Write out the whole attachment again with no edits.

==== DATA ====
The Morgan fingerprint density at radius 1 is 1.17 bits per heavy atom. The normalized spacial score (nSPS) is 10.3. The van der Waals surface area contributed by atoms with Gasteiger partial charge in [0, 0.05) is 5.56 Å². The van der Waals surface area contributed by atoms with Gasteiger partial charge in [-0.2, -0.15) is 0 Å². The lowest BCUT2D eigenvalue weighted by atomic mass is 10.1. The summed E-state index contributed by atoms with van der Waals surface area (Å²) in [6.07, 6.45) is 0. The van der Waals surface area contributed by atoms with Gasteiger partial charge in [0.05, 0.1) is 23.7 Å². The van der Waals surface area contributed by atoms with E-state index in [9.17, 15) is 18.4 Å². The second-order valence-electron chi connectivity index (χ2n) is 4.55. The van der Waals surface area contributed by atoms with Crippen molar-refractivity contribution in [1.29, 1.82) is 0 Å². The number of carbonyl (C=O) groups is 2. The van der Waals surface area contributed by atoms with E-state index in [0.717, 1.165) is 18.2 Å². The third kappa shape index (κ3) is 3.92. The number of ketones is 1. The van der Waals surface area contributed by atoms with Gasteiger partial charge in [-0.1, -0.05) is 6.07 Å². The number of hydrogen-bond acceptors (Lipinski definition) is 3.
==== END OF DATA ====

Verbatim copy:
The Morgan fingerprint density at radius 1 is 1.17 bits per heavy atom. The normalized spacial score (nSPS) is 10.3. The van der Waals surface area contributed by atoms with Gasteiger partial charge in [0, 0.05) is 5.56 Å². The van der Waals surface area contributed by atoms with Gasteiger partial charge in [-0.2, -0.15) is 0 Å². The lowest BCUT2D eigenvalue weighted by atomic mass is 10.1. The summed E-state index contributed by atoms with van der Waals surface area (Å²) in [6.07, 6.45) is 0. The van der Waals surface area contributed by atoms with Gasteiger partial charge in [0.05, 0.1) is 23.7 Å². The van der Waals surface area contributed by atoms with E-state index in [9.17, 15) is 18.4 Å². The second-order valence-electron chi connectivity index (χ2n) is 4.55. The van der Waals surface area contributed by atoms with Crippen molar-refractivity contribution in [1.29, 1.82) is 0 Å². The number of carbonyl (C=O) groups is 2. The van der Waals surface area contributed by atoms with E-state index in [0.717, 1.165) is 18.2 Å². The third kappa shape index (κ3) is 3.92. The number of ketones is 1. The van der Waals surface area contributed by atoms with Gasteiger partial charge in [-0.1, -0.05) is 6.07 Å². The number of hydrogen-bond acceptors (Lipinski definition) is 3.